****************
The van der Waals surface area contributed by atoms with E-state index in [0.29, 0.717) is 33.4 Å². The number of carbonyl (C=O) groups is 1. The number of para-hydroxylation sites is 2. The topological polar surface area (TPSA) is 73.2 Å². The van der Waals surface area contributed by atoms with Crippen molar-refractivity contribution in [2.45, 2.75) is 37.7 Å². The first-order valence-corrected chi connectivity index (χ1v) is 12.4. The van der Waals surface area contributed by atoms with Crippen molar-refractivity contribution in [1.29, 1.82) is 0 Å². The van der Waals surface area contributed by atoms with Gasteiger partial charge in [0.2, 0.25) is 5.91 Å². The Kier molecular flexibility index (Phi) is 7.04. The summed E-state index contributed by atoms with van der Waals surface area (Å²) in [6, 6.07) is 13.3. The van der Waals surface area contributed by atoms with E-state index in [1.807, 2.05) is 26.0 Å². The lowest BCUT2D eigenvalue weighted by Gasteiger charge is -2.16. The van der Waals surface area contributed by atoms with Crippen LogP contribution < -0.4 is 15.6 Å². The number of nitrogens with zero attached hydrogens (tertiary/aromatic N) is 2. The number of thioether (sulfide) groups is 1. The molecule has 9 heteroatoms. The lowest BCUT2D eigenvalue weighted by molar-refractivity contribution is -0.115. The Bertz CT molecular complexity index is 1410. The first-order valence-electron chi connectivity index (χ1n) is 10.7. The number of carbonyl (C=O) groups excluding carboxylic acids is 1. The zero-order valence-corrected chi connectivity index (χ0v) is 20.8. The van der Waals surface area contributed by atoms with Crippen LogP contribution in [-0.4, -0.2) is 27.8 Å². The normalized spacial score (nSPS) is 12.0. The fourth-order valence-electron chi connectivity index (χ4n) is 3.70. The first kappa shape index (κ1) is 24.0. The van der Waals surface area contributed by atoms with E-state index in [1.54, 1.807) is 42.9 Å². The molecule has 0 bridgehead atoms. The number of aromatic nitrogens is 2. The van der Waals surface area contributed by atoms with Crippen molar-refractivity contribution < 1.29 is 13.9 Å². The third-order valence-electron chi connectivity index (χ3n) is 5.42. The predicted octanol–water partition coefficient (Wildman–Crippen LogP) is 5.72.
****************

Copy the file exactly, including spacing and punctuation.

The van der Waals surface area contributed by atoms with E-state index in [0.29, 0.717) is 33.4 Å². The number of carbonyl (C=O) groups is 1. The number of para-hydroxylation sites is 2. The topological polar surface area (TPSA) is 73.2 Å². The van der Waals surface area contributed by atoms with Crippen molar-refractivity contribution in [2.45, 2.75) is 37.7 Å². The first-order valence-corrected chi connectivity index (χ1v) is 12.4. The van der Waals surface area contributed by atoms with Crippen molar-refractivity contribution in [1.29, 1.82) is 0 Å². The van der Waals surface area contributed by atoms with Gasteiger partial charge in [0.2, 0.25) is 5.91 Å². The Kier molecular flexibility index (Phi) is 7.04. The summed E-state index contributed by atoms with van der Waals surface area (Å²) in [6, 6.07) is 13.3. The van der Waals surface area contributed by atoms with E-state index in [1.807, 2.05) is 26.0 Å². The lowest BCUT2D eigenvalue weighted by Gasteiger charge is -2.16. The van der Waals surface area contributed by atoms with Crippen LogP contribution < -0.4 is 15.6 Å². The number of nitrogens with zero attached hydrogens (tertiary/aromatic N) is 2. The number of thioether (sulfide) groups is 1. The molecule has 9 heteroatoms. The lowest BCUT2D eigenvalue weighted by molar-refractivity contribution is -0.115. The Bertz CT molecular complexity index is 1410. The first-order valence-electron chi connectivity index (χ1n) is 10.7. The number of carbonyl (C=O) groups excluding carboxylic acids is 1. The zero-order valence-corrected chi connectivity index (χ0v) is 20.8. The van der Waals surface area contributed by atoms with Crippen LogP contribution in [-0.4, -0.2) is 27.8 Å². The normalized spacial score (nSPS) is 12.0. The fourth-order valence-electron chi connectivity index (χ4n) is 3.70. The first kappa shape index (κ1) is 24.0. The van der Waals surface area contributed by atoms with E-state index in [1.54, 1.807) is 42.9 Å². The molecule has 0 bridgehead atoms. The number of aromatic nitrogens is 2. The van der Waals surface area contributed by atoms with Crippen molar-refractivity contribution < 1.29 is 13.9 Å². The third-order valence-electron chi connectivity index (χ3n) is 5.42. The predicted octanol–water partition coefficient (Wildman–Crippen LogP) is 5.72.